Nepali Times Asian Paints
Game Point
Awesome Open


Oh my! What a great US Open that was. Two weeks of tennis at its best filled with comebacks, dramas and pure magic on the court. What a fitting ending it was to see an ageless legend (Andre Agassi) battle for the title on the last day of the tournament. Here are my seven highlights of the 2005 US Open.

1. Roger is still the king. Sporting an astounding 23-0 record in finals, Roger Federer collected his sixth grand slam title and became the first man in the Open era to win Wimbledon and the U.S Open back-to-back in consecutive years. Federer's ability to raise his game to a higher level in critical times sets him apart from his peers. Roger is on his way to becoming the greatest ever to play the game of tennis.

2. Amazing Andre. At age 35, Andre Agassi played four back-to-back five-set matches. With sets tied 1-1 in the final, he was up 4-2 with a service break against the #1 player. His comeback (down two sets to love) against James Blake in the quarterfinal was an instant classic. There is nobody like AA.

3. Queen Clijsters. It was great to see Kim Clijsters win her first grand slam title in her fifth attempt. Clearly the fittest women on the women's tour, she showed the mental fortitude that deserted her in previous finals. The women's title could not have gone to a better person than Clijsters.

4. The pride of India-Sania Mirza. Feisty and gutsy are two words that came to mind when I saw this 18-year-old sensation from India. The first woman from her country to reach the 16th round at the US Open, Sania captured the hearts and imaginations of tennis fans worldwide. Her torpedo like forehand stands out but her confidence and ability to speak her mind make her special. I have only this advice for Sania: get in better physical shape and you can be in the worlds top 10 soon.

5. The demise of the Williams sisters. I have been a fan of Serena and Venus for many years. They changed the women's game with their athleticism, flair and power. Also, they were able to put the game of tennis in reach for players from ethnic minorities. No longer was tennis just a sport for the privileged. Now, I get the sense they have lost respect for tennis. No longer is the game their #1 priority. It was no surprise that neither of them got past the quarterfinals. They ran out of gas and very soon we might view them as pretenders and not contenders.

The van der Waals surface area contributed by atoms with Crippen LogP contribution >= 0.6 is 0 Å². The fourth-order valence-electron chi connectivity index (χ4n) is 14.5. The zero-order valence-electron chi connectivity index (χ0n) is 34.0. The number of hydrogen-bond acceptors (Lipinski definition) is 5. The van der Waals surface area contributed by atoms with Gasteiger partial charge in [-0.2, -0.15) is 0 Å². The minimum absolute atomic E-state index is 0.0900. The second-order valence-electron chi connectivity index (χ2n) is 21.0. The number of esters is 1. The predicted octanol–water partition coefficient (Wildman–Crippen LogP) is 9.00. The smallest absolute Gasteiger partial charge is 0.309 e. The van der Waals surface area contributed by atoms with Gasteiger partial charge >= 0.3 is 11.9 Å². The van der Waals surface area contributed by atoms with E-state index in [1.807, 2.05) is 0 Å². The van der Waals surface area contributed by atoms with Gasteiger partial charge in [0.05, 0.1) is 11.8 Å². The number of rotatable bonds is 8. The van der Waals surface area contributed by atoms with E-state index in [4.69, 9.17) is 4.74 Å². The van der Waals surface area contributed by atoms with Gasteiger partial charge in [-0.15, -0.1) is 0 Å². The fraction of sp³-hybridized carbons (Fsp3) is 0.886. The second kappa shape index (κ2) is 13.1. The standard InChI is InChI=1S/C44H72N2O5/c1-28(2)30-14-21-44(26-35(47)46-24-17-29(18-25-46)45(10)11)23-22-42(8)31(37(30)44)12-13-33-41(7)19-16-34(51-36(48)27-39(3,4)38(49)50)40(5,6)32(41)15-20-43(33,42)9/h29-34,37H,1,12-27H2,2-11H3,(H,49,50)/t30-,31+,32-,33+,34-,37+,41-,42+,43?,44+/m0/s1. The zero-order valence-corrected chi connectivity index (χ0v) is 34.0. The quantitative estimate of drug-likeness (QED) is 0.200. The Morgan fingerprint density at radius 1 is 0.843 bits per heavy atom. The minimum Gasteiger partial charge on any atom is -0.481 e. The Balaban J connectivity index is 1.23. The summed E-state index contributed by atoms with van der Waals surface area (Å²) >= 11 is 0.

6. New York, New York. I am fascinated with this city. It is fast and loud but it has its unique flavour. The NY fans at the US Open love underdogs and warriors such as Connors and Agassi. They understand the game of tennis and have respect for players that give their 100 percent. The night matches at the Open are amazing. At 1.15 AM last Wednesday, 20,000 fans stood and gave Agassi and Blake a standing ovation. Now tell me, where else can you find such fans?

7. Katrina and 9/11 bring a proper perspective. Disappointed with the Agassi loss? Wait a minute! As the US Open began, we saw the destruction that hurricane Katrina delivered to Louisiana and Mississippi and the finals were played on the fourth anniversary of 9/11. These are reminders to keep tennis in perspective. It is, after all, just a game.

(11 JAN 2013 - 17 JAN 2013)